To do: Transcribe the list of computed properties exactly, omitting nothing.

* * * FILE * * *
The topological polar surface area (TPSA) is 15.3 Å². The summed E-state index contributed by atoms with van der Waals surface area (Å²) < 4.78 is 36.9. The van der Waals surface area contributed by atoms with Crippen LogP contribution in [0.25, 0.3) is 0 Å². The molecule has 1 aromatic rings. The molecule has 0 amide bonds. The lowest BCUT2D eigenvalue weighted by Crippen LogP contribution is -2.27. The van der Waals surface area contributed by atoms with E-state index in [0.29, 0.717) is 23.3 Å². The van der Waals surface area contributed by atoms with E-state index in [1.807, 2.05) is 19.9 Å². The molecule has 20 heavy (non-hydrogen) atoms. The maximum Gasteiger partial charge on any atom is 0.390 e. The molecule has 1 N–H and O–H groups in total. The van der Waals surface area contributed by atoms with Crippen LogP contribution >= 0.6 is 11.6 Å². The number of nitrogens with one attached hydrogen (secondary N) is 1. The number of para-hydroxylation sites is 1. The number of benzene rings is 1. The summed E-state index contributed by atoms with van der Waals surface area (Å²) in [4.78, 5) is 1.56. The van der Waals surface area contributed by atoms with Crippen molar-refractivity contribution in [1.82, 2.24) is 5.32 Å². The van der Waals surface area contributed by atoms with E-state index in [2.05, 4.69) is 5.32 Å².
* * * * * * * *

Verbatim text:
The topological polar surface area (TPSA) is 15.3 Å². The summed E-state index contributed by atoms with van der Waals surface area (Å²) < 4.78 is 36.9. The van der Waals surface area contributed by atoms with Crippen LogP contribution in [0.25, 0.3) is 0 Å². The molecule has 1 aromatic rings. The molecule has 0 amide bonds. The lowest BCUT2D eigenvalue weighted by Crippen LogP contribution is -2.27. The van der Waals surface area contributed by atoms with E-state index in [0.29, 0.717) is 23.3 Å². The van der Waals surface area contributed by atoms with E-state index in [1.807, 2.05) is 19.9 Å². The molecule has 20 heavy (non-hydrogen) atoms. The maximum Gasteiger partial charge on any atom is 0.390 e. The molecule has 1 N–H and O–H groups in total. The van der Waals surface area contributed by atoms with Crippen LogP contribution >= 0.6 is 11.6 Å². The number of nitrogens with one attached hydrogen (secondary N) is 1. The number of para-hydroxylation sites is 1. The number of benzene rings is 1. The summed E-state index contributed by atoms with van der Waals surface area (Å²) in [4.78, 5) is 1.56. The van der Waals surface area contributed by atoms with Crippen molar-refractivity contribution in [1.82, 2.24) is 5.32 Å². The van der Waals surface area contributed by atoms with E-state index in [2.05, 4.69) is 5.32 Å².